Wilding (2023)

June 17th, 2024
Author: Meredith Taylor

Dir: David Allen | UK Doc 75′

Pigs can swim!

The English countryside is one of the most depleted in the world in terms of wildlife; a quarter of our beloved mammals now face extinction in a dying landscape. But there is good news, according to this uplifting new eco documentary from David Allen. His stunning film shows that given the right conditions nature can heal itself. And Isabella Tree and her husband Charlie Burrell have proved this with their regenerative rewilding project in Southern England. Allen bases his film on Isabella’s 2018 book ‘Wilding: The Return of Nature to a British Farm’

Wilding documents a transformation that started fifteen years ago in Knepp, a crenellated country estate 19th castle in Horsham, deepest Sussex. When the young farming couple took over Knepp the surrounding farmland was drenched in chemicals and the oaks were dying. A fizzing underground chemical circuit board had destroyed the vital microrrhizal network that allows plants – and particularly native oak trees – to thrive and enrich the ground with organic life to grow nutritious crops and re-create a landscape that been missing since the advent of intensive agriculture after the Second World War. Despite their best farming efforts, Charlie and Isabella knew a new approach was needed.

In 2002 ‘Countryside Stewardship’ funding allowed the couple to roll out a an avant garden conservation project where nature ‘takes over’. They took the  advice of Dutch ecologist and pioneer Dr Frans Vera and it was revealing: a natural landscape is not devoid of animals, but actually driven by herds of ancient wild stock that hold back the trees and assist in rebalancing the environment. So gradually the ancient animals were introduced to Knepp; but would they survive and breed?.

The task ahead was going to be fraught with difficult because the Knepp’s radical approach was weighted by so much public negativity. Intensive farming methods are hard-wired into the national psyche. To their dismay, the couple’s presentation was greeted with horror and anger by local farmers: “how are we going to feed the population without intensive farming?”. Many others felt the ‘privileged’ couple threatened to destroy the nature of the British landscape – as we know it – even allowed ragwort to prosper. ‘Creeping thistle’ is the enemy of farmers and is strictly controlled with pesticides – but more on that later.

With government support, the project eventually got under-way, and ancient breeds of wild native animals were allowed to run free and roam: Tamworth pigs, Exmoor ponies, red deer and longhorn cattle. Farm animals get fed but this new stock was going to have to fend for themselves. Surprisingly the beasts not only survived, but thrived. Freed from the restrictive practices of intensive farming, the animals reverted to their original natures, pigs even swam and dived for food. In fact, the Tamworth pigs seem to be the smartest, we watch as the sow nourishes herself with nettles for iron after giving birth to her first litter in the Spring.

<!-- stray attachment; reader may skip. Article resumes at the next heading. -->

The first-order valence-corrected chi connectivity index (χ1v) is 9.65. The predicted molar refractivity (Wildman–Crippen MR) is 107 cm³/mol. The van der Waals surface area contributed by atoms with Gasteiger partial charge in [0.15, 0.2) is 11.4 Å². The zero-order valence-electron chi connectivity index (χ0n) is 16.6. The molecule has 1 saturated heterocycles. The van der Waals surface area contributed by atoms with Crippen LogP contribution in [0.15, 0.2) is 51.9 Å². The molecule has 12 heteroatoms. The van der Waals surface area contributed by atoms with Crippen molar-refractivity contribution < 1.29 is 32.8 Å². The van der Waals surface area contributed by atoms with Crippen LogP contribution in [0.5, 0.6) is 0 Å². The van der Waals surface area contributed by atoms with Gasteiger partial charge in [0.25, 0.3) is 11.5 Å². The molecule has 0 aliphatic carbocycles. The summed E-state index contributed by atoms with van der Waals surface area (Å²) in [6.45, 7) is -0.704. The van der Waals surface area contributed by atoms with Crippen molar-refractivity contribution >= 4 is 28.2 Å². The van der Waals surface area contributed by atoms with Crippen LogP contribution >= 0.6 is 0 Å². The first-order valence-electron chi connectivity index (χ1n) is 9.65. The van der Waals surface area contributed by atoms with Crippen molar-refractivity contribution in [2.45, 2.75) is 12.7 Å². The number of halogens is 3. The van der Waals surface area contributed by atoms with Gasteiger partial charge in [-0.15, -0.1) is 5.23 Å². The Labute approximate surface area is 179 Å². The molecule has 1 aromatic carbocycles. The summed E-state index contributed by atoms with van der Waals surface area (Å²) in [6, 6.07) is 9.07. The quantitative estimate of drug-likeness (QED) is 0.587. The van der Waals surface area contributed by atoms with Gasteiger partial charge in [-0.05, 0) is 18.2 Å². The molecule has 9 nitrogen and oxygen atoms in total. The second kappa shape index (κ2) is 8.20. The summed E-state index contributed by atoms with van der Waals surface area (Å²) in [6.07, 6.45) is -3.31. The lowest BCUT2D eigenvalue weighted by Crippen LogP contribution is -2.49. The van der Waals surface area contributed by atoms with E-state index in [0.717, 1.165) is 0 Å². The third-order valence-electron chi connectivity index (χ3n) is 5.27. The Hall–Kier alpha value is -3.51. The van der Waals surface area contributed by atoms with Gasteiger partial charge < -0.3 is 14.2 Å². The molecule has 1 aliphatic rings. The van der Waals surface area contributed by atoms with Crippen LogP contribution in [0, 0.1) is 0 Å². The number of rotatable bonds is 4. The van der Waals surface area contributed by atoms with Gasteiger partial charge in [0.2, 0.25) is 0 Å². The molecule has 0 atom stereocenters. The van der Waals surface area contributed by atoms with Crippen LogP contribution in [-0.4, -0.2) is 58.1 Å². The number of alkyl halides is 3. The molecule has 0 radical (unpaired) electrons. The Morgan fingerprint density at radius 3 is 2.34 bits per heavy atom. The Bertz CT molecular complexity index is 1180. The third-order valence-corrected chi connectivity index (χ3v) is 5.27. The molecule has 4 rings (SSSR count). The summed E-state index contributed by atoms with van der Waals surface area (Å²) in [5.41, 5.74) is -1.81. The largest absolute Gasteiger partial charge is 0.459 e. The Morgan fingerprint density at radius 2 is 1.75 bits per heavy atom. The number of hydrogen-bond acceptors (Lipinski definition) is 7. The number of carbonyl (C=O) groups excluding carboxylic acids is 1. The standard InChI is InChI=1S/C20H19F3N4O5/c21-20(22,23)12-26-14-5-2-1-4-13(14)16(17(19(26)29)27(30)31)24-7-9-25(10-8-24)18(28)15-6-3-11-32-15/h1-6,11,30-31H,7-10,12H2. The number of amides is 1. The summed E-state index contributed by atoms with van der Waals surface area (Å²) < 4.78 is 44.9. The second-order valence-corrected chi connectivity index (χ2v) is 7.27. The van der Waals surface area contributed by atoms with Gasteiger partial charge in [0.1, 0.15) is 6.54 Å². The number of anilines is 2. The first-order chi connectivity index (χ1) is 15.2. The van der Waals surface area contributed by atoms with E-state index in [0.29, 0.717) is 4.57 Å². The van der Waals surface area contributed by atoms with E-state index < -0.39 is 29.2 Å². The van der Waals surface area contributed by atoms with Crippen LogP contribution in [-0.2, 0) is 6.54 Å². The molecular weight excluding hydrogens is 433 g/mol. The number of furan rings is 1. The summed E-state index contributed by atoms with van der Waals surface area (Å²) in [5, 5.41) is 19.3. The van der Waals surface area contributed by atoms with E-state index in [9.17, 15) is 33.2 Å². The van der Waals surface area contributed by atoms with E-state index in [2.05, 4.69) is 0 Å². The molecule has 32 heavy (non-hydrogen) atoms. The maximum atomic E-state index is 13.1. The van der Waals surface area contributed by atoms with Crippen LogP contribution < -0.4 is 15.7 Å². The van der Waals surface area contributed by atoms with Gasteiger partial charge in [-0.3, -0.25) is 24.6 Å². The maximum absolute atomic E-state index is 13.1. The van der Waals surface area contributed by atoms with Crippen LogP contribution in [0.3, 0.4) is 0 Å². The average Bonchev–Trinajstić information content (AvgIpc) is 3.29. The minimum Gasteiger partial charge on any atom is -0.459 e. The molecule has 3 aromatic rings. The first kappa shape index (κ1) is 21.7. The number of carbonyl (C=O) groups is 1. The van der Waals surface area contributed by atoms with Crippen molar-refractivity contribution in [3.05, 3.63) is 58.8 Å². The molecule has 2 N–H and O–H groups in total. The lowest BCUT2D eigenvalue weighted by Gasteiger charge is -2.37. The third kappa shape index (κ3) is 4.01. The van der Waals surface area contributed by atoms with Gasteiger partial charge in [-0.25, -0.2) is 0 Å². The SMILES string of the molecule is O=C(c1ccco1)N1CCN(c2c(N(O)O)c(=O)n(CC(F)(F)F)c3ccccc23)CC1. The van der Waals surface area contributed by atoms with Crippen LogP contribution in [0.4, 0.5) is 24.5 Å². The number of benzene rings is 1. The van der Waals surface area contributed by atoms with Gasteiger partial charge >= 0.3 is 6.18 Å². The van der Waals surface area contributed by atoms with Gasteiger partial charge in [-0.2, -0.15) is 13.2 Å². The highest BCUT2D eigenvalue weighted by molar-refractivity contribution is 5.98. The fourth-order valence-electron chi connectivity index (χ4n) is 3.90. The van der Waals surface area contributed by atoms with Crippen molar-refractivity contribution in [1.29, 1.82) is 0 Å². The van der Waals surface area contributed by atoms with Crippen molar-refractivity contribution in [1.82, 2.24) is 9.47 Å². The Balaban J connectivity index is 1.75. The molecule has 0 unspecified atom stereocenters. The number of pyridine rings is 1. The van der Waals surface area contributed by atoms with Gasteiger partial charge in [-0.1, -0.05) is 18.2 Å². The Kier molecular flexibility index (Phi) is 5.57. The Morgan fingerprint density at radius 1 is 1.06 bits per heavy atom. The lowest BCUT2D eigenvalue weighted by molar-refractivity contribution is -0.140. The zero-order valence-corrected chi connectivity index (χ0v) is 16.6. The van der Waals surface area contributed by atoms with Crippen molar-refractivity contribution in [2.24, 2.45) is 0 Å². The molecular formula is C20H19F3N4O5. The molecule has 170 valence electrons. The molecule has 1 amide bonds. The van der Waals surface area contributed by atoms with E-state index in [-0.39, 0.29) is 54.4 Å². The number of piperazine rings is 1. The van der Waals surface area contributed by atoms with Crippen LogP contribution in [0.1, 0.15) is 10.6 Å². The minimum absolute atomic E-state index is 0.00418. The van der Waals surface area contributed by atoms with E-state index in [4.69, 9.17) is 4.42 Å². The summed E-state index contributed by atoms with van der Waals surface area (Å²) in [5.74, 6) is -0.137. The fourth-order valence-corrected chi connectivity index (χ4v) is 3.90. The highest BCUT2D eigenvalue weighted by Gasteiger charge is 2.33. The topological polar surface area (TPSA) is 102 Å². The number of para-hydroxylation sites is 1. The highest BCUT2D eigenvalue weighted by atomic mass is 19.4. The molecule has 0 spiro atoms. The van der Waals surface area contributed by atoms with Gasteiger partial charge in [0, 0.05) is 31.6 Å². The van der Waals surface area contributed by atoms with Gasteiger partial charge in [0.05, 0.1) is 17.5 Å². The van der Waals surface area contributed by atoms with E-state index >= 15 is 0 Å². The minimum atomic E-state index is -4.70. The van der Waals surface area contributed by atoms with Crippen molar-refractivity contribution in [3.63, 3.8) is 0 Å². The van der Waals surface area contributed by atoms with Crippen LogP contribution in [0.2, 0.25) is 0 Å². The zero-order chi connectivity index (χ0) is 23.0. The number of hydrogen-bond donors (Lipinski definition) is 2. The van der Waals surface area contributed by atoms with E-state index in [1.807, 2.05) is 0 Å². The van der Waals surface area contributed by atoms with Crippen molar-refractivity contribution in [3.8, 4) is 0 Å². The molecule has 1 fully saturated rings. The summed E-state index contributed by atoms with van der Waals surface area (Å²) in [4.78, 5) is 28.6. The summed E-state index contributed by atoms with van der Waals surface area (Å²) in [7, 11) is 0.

Gradually wildlife returned to the land and it became a haven for near extinct and dwindling species: Turtle doves, nightingales and field mice numbers were boosting. Today, Knepp has the highest density of songbirds in Britain. And it’s the large grazing animals that provide the space needed to foster a habitat for thousands of native species. Beavers have since arrived to control the wetlands – since being granted a government licence – so no more floods that can cause havoc each year.

Eleven million butterflies headed to Britain in 2009 and those landing on the Knepp estate fed off the creeping thistle and devoured it. The following year no creeping thistle came back to the land. Charlie analysed the soil and cowpats and made the discovery that bugs that had been wiped out when the land was turned over to intensive farming had since returned. Now 19 different species of earthworms enrich the soil and provide the rich nutrients that eventually ends up in our food. Sixteen years into the project, Isabella  introduced a pair of storks into Knepp – and the birds bred and provided stork chicks, for the first time in 600 hundred years.

But the question still stands. How can this small project restore Britain’s natural ecosystem and provide nutritious food for the growing population? Well that’s the subject for another film but the findings are positive. We can save the world if we really want to, thanks to Isabella and Charlie’s brave experiment. @MeredithTaylor



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